- In 1867, the National Grange of the Patrons of Husbandry, known as The Grange, was founded by Oliver Kelley to improve the lives of isolated farmers.
- The Grange tried to improve the plight of the farmers by establishing cooperatively owned stores and warehouses.
- The farmers found a vent in the Greenback Labor Party. In 1878, the Greenback Laborites won over a million votes and elected 14 members of Congress.
- The Farmers’ Alliance, founded in the late 1870s, was another coalition that tried to break the status quo through cooperative buying and selling. However, it ignored Black farmers and landless farmers.
- From these alliances, Populists from the newly formed People’s Party called for nationalizing railroads, telephone and creating a new federal sub-treasury.
- The Panic of 1893 resulted in many armies of unemployed marching to protest their plight. The most famous was “General” Jacob Coxey’s Army that marched on Washington. The march ended with them being arrested for walking on grass.
- The Pullman Strike in Chicago led to federal troops being called in to break up the strike.
- McKinley was the leading Republican candidate in 1896. The Democrats fielded William Bryan after his “Cross of Gold Speech” at the Democratic National Convention. Fearing McKinley, the Populists endorsed the Democrats and Bryan during the Election of 1896.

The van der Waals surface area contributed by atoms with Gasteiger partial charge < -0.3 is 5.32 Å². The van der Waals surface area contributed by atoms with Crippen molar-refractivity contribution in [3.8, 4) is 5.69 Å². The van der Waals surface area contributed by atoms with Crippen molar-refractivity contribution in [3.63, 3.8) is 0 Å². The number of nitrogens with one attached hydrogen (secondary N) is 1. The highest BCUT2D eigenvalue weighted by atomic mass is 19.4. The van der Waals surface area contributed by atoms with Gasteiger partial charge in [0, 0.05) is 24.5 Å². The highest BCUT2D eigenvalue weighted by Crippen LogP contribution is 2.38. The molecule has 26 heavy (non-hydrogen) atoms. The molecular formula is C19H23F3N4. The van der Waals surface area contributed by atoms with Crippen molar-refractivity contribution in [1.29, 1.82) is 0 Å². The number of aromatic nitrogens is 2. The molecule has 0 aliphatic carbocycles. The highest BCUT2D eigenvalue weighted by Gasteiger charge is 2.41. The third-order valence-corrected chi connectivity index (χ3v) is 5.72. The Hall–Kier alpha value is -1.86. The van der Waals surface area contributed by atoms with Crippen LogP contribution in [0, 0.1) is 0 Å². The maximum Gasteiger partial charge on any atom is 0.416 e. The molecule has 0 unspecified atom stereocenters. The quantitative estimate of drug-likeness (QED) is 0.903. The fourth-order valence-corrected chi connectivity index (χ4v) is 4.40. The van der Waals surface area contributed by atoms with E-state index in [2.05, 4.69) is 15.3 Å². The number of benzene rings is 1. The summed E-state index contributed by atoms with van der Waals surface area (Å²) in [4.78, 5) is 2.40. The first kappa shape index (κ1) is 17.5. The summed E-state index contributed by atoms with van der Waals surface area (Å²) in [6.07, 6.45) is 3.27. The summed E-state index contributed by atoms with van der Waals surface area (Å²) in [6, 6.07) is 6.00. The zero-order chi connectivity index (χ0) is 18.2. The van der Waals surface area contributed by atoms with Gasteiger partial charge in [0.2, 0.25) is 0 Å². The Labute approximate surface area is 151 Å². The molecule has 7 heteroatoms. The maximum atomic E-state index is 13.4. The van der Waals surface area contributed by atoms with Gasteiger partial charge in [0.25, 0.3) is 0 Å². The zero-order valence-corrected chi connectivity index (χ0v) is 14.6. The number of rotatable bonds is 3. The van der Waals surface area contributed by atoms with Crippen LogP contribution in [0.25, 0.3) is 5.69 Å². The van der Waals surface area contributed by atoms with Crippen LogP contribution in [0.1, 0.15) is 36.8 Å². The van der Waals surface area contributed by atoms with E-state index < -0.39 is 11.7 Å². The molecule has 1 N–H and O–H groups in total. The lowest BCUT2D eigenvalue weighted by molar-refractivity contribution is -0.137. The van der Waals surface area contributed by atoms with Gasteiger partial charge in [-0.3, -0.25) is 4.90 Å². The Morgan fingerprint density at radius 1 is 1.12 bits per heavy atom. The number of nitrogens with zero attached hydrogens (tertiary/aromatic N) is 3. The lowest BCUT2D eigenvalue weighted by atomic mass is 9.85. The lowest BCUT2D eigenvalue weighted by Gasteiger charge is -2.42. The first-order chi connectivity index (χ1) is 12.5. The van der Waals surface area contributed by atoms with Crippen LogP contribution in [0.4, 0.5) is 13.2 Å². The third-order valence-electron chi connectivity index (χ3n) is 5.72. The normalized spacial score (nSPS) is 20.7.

- McKinley won decisively, getting 271 electoral votes, in what would be called the “gold vs. silver” election.
- The election was a victory for big business, and middle class conservative values.
- This victory also established Republican control of the White House for 16 years.
- After McKinley took office in 1897, the Dingley Tariff Bill replaced the Wilson-Gorman law, raising the tariff level to 46.5 percent.
- Prosperity returned in 1897. Farm prices rose and industrial activity hummed.
- The Gold Standard Act was passed in 1900. New deposits of gold were discovered in the Klondike and the new cyanide process for extracting gold was cheap.
- Inflation became moderate.